Tuesday, January 15, 2008

December Movies (finally) and other stuff

I'm heading to bed shortly as 4:30 comes pretty quickly, but felt the need to post. Not that I have a thing to say, but what the heck.

Does anybody watch The Graham Norton Show on BBC America? It's on Saturdays at 10:00 p.m. (I think - I DVR it) and it is so bloody funny. I laugh out loud all the time. I love that he has his guests come out right at the beginning and he talks to them together. One show last season he had on Marilyn Manson and Nigella Lawson, the cooking show woman. Stinking hilarious. If you have BBC America and you're not watching, you're not doing yourself any favors. They do stuff on British telly that is just insane. And they get to swear, but of course, it gets beeped out here. Our family values will explode if they're allowed to say the c-word for a male anatomical part on TV, I guess.

Even though Christmas is officially over I still have tons of knitting to do. I have gotten into slightly more complicated knitting, as I found myself actually a little bored with my usual scarves. I've finished two scarves of late that includes slipping stitches and passing the slipped stitch over, and yarnovers and knitting stitches together. It's quite exciting. I've even started, for myself, a 20-row lace pattern. This means that rows 1-20 are different from each other and when you reach row 21, you start over again with row 1. Not really the mindless knitting I've always preferred. It's quite scary. I might even tackle cables sometime this year. *shudder*

I did my civic duty today and voted in Michigan's "primary." It's in quotes, because I've heard that because the Michigan legislature voted to move our primary up from its usual Super Tuesday date, in order to get a little bit more attention from the candidates, the Democratic Party has taken our delegates away from us. And the Republicans only get half the usual number of delegates. So, that worked really well. The only Democrat who came to the state was Dennis Kucinich, while the Republicans (minus Giuliani, of course, who is planning on winning the Republican candidacy on only Florida) were criss-crossing the state all weekend. It was making me sick listening to Mitt Romney talking about how he's a native son, blah blah blah. He hasn't lived here since he was 18 when he left to go to Harvard (or some other Ivy League college), and that's a good three + decades.

I watched a ton of movies in December, but I don't feel like linking, so if you're interested, you can google, IMDB or rottentomatoes them yourselves.

Evil Under the Sun - old Agatha Christie with Peter Ustinov as Hercule Poirot. Always a good time.

Howl's Moving Castle - This was up against The Corpse Bride and The Curse of the Were-Rabbit for best animated Oscar a few years ago. I liked it a whole lot more than I thought I would. I will, however, stand by my assessment that The Corpse Bride deserved that Oscar - and I love Wallace & Gromit.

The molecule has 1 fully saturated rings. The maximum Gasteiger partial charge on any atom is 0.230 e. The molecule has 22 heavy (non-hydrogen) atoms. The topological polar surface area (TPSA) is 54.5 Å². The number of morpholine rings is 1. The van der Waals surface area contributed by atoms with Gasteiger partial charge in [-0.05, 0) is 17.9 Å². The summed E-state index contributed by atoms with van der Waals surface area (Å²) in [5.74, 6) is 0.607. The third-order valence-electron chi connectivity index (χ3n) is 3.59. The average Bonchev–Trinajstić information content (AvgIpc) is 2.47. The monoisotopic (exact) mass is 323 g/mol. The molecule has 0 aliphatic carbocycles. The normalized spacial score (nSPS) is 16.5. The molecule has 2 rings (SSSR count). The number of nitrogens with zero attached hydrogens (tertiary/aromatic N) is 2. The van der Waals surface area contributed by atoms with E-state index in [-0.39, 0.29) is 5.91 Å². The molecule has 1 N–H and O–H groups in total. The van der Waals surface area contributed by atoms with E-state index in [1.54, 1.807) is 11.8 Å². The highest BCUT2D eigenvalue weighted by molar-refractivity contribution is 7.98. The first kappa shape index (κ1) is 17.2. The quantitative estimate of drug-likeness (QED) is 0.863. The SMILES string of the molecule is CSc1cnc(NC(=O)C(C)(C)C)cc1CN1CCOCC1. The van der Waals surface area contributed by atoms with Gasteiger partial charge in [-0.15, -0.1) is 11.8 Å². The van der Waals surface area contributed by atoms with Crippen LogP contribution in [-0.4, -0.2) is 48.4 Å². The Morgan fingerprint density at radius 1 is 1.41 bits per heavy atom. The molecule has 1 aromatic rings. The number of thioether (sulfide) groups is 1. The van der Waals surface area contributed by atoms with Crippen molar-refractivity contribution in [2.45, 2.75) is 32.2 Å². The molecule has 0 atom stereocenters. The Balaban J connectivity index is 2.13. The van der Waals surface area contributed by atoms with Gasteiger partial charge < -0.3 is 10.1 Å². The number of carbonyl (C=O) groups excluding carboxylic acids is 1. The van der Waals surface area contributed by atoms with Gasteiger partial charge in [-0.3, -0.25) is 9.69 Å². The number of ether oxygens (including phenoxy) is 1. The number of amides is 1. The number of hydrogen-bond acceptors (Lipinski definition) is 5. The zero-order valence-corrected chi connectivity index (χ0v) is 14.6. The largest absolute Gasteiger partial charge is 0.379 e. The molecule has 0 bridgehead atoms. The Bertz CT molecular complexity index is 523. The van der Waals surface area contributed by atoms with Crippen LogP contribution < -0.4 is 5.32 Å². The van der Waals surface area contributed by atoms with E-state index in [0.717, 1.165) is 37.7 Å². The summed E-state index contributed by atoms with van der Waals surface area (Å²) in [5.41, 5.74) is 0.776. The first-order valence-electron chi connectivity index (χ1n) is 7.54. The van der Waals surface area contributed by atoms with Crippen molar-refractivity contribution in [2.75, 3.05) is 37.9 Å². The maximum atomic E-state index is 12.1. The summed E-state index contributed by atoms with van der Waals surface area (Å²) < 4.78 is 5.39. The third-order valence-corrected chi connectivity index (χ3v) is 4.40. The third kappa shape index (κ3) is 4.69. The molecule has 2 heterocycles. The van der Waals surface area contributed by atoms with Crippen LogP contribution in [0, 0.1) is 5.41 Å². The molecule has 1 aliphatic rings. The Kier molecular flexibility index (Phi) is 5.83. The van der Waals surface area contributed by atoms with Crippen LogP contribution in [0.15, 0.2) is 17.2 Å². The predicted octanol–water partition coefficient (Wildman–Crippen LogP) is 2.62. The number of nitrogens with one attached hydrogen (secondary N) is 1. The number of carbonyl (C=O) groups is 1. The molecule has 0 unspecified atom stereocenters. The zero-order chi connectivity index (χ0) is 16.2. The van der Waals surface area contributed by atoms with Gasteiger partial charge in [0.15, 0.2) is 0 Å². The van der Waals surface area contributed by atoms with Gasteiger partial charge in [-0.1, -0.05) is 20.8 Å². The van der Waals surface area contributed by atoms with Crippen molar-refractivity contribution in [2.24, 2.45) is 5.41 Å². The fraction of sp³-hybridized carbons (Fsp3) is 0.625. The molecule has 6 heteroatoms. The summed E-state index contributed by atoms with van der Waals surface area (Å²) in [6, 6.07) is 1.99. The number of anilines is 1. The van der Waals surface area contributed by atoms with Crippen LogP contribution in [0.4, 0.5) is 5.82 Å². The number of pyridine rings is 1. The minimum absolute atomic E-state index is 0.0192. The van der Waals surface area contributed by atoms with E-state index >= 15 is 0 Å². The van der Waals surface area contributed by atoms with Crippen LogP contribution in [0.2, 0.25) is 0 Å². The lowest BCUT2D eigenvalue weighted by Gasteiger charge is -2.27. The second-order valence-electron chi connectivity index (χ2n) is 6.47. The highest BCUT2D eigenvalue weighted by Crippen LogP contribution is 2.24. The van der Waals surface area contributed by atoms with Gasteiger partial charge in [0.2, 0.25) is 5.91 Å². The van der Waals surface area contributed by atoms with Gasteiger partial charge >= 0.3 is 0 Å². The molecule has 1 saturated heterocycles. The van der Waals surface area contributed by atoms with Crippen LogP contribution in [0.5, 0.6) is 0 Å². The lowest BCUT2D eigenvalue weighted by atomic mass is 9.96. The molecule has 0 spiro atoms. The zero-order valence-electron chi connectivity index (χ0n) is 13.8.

The Other Side of the Street - This was billed as a Brasilian Rear Window which it kind of was with an unexpected twist at the end. It's not better than Rear Window, but I mostly liked it.

Led Zeppelin: The Song Remains the Same - I have NO clue what I was thinking when I netflixed this because I *hate* Led Zeppelin. I watched the entire thing, though, so give me credit for trying to broaden my horizons. The little vignettes that supposedly showed the mindset of the individual members of the band were just plain strange. The only one I liked was the one of the drummer (John Bonham, I think) because it included all sorts of cool cars, including him drag racing. SWEET.

The Squid & The Whale - I try to watch most films nominated for an Academy Award, even if I don't get to them for a few years. That's why I watched this one. I fucking hated this movie. I hated Jeff Daniels (I think it was Jeff Daniels) beyond words. I didn't hate Laura Linney quite as much, but it would have been hard to reach the level of malevolence I felt for Jeff's character. Do not waste your time with this one unless you want to stab people when it's over.

American Hardcore - Very cool documentary on the hardcore music scene in the States. I loved it.

Friends With Money - A movie that looks like it's a comedy, but isn't really. Jennifer Aniston plays the poor friend of three couples who all have way more money that most of us. I think this is the first movie I've seen with Joan Cusack where she played somebody not completely likable. It was "meh."

That Touch of Mink - Cary Grant, Doris Day...love it!

None But The Lonely Heart - I had to look this one up. 1944 Cary Grant movie where he plays a drifter, essentially, who comes home for a while with every intention of leaving quickly until the neighborhood doctor informs him his mother is dying. He gets mixed up with the wrong people, and it goes on from there. It's Cary Grant, which means I recomend it, of course.

National Lampoon's Christmas Vacation - I watch this every year with a group of friends from when I worked at the University. I had never seen it before 2000 or 2001, but I can say appreciated it more this year than any of the previous years.

The Bicycle Thief - I had heard about this classic post-war Italian movie for years, and I finally saw it. The YS (younger sister) had seen it in college in a film appreciation class and she didn't appreciate it at all. I did, however.

The Polar Express - Wow, I really didn't appreciate this Christmas movie at all. About halfway through I was absolutely hating it, but came to not hate it by the end. I don't think I'll be making this a Christmas tradition, but it didn't suck completely.